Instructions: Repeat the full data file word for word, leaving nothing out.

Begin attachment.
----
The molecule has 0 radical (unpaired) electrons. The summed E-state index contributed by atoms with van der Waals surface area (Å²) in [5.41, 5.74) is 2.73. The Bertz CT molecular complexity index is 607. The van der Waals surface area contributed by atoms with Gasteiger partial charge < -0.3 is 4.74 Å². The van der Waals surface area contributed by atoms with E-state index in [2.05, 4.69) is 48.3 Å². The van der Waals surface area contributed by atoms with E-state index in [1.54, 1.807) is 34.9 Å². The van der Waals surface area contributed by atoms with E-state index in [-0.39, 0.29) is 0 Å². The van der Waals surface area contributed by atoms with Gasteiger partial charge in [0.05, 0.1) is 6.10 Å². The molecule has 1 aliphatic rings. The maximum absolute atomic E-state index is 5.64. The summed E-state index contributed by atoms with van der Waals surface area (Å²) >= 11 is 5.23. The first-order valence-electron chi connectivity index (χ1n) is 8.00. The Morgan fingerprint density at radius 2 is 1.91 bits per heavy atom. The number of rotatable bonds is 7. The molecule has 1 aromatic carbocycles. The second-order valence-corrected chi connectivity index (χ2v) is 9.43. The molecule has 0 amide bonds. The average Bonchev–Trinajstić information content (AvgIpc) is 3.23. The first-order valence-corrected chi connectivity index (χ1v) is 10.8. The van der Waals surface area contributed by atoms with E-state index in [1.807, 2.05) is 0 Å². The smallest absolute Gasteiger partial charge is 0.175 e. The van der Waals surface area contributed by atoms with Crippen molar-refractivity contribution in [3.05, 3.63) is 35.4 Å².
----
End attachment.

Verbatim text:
The molecule has 0 radical (unpaired) electrons. The summed E-state index contributed by atoms with van der Waals surface area (Å²) in [5.41, 5.74) is 2.73. The Bertz CT molecular complexity index is 607. The van der Waals surface area contributed by atoms with Gasteiger partial charge < -0.3 is 4.74 Å². The van der Waals surface area contributed by atoms with E-state index in [2.05, 4.69) is 48.3 Å². The van der Waals surface area contributed by atoms with E-state index in [1.54, 1.807) is 34.9 Å². The van der Waals surface area contributed by atoms with E-state index in [-0.39, 0.29) is 0 Å². The van der Waals surface area contributed by atoms with Gasteiger partial charge in [0.05, 0.1) is 6.10 Å². The molecule has 1 aliphatic rings. The maximum absolute atomic E-state index is 5.64. The summed E-state index contributed by atoms with van der Waals surface area (Å²) >= 11 is 5.23. The first-order valence-electron chi connectivity index (χ1n) is 8.00. The Morgan fingerprint density at radius 2 is 1.91 bits per heavy atom. The number of rotatable bonds is 7. The molecule has 1 aromatic carbocycles. The second-order valence-corrected chi connectivity index (χ2v) is 9.43. The molecule has 0 amide bonds. The average Bonchev–Trinajstić information content (AvgIpc) is 3.23. The first-order valence-corrected chi connectivity index (χ1v) is 10.8. The van der Waals surface area contributed by atoms with E-state index in [1.807, 2.05) is 0 Å². The smallest absolute Gasteiger partial charge is 0.175 e. The van der Waals surface area contributed by atoms with Crippen molar-refractivity contribution in [3.05, 3.63) is 35.4 Å².